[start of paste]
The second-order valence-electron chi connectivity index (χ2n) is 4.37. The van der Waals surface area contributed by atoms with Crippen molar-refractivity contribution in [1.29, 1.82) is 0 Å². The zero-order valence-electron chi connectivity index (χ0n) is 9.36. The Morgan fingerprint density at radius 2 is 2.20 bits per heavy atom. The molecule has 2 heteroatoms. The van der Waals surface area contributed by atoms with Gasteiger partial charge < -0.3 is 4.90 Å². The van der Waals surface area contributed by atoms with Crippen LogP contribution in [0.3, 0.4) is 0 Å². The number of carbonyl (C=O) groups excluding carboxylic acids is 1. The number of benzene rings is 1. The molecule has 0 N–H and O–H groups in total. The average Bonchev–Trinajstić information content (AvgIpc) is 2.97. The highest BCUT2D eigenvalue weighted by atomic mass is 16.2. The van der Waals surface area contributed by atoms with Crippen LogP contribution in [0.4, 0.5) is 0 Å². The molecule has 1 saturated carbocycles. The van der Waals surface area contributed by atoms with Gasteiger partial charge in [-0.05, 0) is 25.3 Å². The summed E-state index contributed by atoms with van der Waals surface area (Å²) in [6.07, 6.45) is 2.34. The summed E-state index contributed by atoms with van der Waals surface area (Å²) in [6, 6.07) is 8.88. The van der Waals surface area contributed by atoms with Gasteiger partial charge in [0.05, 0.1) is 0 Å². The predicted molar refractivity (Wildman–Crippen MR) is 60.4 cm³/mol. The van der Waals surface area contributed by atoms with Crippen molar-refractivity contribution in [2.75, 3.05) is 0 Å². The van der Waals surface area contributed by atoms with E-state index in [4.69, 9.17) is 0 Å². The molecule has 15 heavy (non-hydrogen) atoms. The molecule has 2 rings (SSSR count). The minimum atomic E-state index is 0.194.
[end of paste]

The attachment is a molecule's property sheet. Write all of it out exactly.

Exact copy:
The second-order valence-electron chi connectivity index (χ2n) is 4.37. The van der Waals surface area contributed by atoms with Crippen molar-refractivity contribution in [1.29, 1.82) is 0 Å². The zero-order valence-electron chi connectivity index (χ0n) is 9.36. The Morgan fingerprint density at radius 2 is 2.20 bits per heavy atom. The molecule has 2 heteroatoms. The van der Waals surface area contributed by atoms with Gasteiger partial charge < -0.3 is 4.90 Å². The van der Waals surface area contributed by atoms with Crippen LogP contribution in [0.3, 0.4) is 0 Å². The number of carbonyl (C=O) groups excluding carboxylic acids is 1. The number of benzene rings is 1. The molecule has 0 N–H and O–H groups in total. The average Bonchev–Trinajstić information content (AvgIpc) is 2.97. The highest BCUT2D eigenvalue weighted by atomic mass is 16.2. The van der Waals surface area contributed by atoms with Crippen LogP contribution in [0.4, 0.5) is 0 Å². The molecule has 1 saturated carbocycles. The van der Waals surface area contributed by atoms with Gasteiger partial charge in [-0.05, 0) is 25.3 Å². The summed E-state index contributed by atoms with van der Waals surface area (Å²) in [6.07, 6.45) is 2.34. The summed E-state index contributed by atoms with van der Waals surface area (Å²) in [6, 6.07) is 8.88. The van der Waals surface area contributed by atoms with Gasteiger partial charge in [0.05, 0.1) is 0 Å². The predicted molar refractivity (Wildman–Crippen MR) is 60.4 cm³/mol. The van der Waals surface area contributed by atoms with Crippen molar-refractivity contribution in [2.75, 3.05) is 0 Å². The van der Waals surface area contributed by atoms with E-state index in [4.69, 9.17) is 0 Å². The molecule has 15 heavy (non-hydrogen) atoms. The molecule has 2 rings (SSSR count). The minimum atomic E-state index is 0.194.